Analysis: Portugal’s new balance of power


Paulo Portas (conservative CDS) increases his power in a Government reshuffle but Passos Coelho (centre-right PSD) has him on a tighter political leash. It remains to be seen if the pieces of the coalition can be stuck together again.

Opinion — 24 July 2013 by Vitor Matos
Analysis: Portugal’s new balance of power

After 22 days Portugal’s political crisis is over. At least for now. The President of the Republic, Aníbal Cavaco Silva, has finally accepted the reshuffle put forward by the Prime Minister weeks ago. Life goes on and the Government too, but without a ‘National Salvation’ agreement with the PS. Next week, Pedro Passos Coelho will present a motion of confidence to Parliament, to re-legitimise the Government and provide proof that it is united in its PSD majority with its new ministers. There are three questions now on the table.

1 – How has political influence been redistributed now in Portugal?

The CDS, the minority coalition party, which bagged 12% of the votes in the elections in 2011, increases its power in relation to the PSD, which garnered 38%. From the CDS’s point-of-view, it seems that the tantrums Paulo Portas made over the appointment of Maria Luís Albuquerque to Finance, leading to his resignation as Minister of Foreign Affairs, has paid off with his promotion to Prime Minister. This doesn’t cut ice with the public. However, at the same time, Portas gets to coordinate the Government’s economic policy, relations with the ‘troika’ and gets his best childhood buddy, the manager António Pires de Lima, as Minister of the Economy.

Portas seems to have won hands down, but Passos Coelho has done little more than shackle himself to one of the most difficult politicians in the Government, but at the same time tying Portas down to Government policies for which he has now to be responsible. The main change in the Government is this: Portas seems to have increased his power base, but is more tied than ever. The big unknown is whether these two men who have problems getting on, will be able to listen to one another and give ground without the coalition splitting apart again.

2 – What’s changed with the new ministers?

In Economy, António Pires de Lima, who ran one of the largest Portuguese soft drinks companies, Unicer, has a key role in kick-starting the economy. The stakes are high and so are the expectations, when before they were low under ex-minister, Santos Pereira, and the task will be a hard one. He has before him complicated dossiers, with the privatisation of TAP, CTT and the re-negotiations of the PPPs. He will have, moreover, a pivotal role for the PSD which means keeping Portas on a tight leash and steering him in the direction of good sense. Pires de Lima is president of the CDS national council and a childhood friend when they attended the same school. In the PSD there are those who say Pires de Lima will keep Portas in check.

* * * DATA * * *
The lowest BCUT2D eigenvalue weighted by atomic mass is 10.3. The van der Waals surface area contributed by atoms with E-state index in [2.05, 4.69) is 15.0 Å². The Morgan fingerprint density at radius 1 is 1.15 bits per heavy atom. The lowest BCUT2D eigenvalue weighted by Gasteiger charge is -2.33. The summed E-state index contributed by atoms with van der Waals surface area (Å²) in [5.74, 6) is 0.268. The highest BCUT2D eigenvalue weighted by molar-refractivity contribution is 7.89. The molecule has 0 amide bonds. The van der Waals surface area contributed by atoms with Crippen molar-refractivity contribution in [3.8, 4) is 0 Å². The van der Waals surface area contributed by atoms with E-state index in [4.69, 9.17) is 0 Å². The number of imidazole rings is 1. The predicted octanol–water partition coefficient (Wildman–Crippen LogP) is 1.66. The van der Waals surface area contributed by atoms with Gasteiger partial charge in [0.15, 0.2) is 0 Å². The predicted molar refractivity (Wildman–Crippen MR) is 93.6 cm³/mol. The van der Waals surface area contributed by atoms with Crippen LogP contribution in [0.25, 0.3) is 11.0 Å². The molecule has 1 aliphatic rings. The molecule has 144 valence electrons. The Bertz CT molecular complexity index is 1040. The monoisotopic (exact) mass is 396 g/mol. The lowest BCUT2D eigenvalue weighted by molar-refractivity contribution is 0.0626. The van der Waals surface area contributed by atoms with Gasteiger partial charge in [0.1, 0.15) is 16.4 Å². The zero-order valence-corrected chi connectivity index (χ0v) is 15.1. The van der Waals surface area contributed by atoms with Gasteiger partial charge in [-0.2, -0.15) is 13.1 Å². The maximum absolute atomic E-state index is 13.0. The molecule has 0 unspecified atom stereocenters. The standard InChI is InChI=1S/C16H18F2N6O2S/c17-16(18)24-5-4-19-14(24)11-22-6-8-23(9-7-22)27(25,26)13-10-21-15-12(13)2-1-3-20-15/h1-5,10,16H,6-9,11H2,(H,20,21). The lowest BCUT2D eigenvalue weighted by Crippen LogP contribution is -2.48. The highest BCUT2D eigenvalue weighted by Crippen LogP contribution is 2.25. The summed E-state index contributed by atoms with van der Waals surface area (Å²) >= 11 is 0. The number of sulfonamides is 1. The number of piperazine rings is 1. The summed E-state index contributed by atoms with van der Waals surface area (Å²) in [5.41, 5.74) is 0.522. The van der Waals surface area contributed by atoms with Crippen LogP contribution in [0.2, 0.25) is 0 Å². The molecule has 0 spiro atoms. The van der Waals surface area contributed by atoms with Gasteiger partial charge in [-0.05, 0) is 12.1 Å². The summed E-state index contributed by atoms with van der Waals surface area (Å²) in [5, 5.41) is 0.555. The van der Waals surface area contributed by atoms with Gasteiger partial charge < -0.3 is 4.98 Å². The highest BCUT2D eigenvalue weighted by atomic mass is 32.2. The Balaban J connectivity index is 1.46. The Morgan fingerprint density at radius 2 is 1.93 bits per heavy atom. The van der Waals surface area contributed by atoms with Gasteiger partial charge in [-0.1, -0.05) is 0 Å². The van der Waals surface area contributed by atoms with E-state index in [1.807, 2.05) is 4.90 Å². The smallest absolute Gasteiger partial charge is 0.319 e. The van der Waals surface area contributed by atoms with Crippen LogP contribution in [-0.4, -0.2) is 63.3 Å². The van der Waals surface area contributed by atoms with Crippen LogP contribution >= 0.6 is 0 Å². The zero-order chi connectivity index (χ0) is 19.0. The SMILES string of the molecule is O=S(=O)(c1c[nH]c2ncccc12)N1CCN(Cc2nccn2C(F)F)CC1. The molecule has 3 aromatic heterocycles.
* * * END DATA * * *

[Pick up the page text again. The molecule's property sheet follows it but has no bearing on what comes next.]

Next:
The new minister of Foreign Affairs, Rui Machete, is a political veteran and his comeback was a big surprise. He has been in the PSD almost from when it was founded in 1974, he was a minister various times, the last time being in 1985, as Vice Prime Minister and Minister of Defence, when the PSD was in coalition with the PS (centre left party) in the Central Bloc. At that time, Portugal was under the IMF. He supported Pedro Passos Coelho in the party’s internal struggles and represents a social-democrat who has more to do with the origins of the party than the Prime Minister’s liberalism. It remains to be seen if his age, 74, is an advantage in the Ministry of Foreign Affairs because of his experience, or a handicap because of the demands of constantly travelling and of foreign policy. However, although he is seen as close to the Americans because he was president of the Luso-American Foundation for Development (FLAD),telegrams published via Wikileaks revealed that the US ambassador did not think Machete hit the mark.

Jorge Moreira da Silva, the new minister of the Environment and Territorial Planning, was the young man who, in 1995, succeeded Pedro Passos Coelho as the leaders of the Young PSD. After being a Euro MP, he specialised in environmental areas and was appointed Programme Manager on Climate Change and Energy on the United Nations Development Programme. Therefore the portfolio had been handed to a specialist. From a political point of view, he is close to Passos, and the PSD leader has handed him the political management of the party so that he can dedicate more time to being Prime Minister. If he retains his profile, he will provide the contributory voice of common sense within the Government and help deflect any further crises and instability.

3 – Will Portugal now be politically stable until the 2015 elections?

One never knows. Politics in Portugal is volatile. Two years is an eternity. Most of the variables depend more on personal factors than political questions. Or put another way, it all depends on how Passos Coelho and Paulo Portas get on when dealing with sensitive political dossiers. The next challenges will be the much trumpeted and never- before-seen reform of the State, the 8th and 9th ‘troika’ evaluation, with Portas as negotiating spokesman, and then the difficult State Budget for 2014. Another factor to consider is: the Constitutional Court which could once again throw out the austerity measures. The Government will have to be twice as careful!

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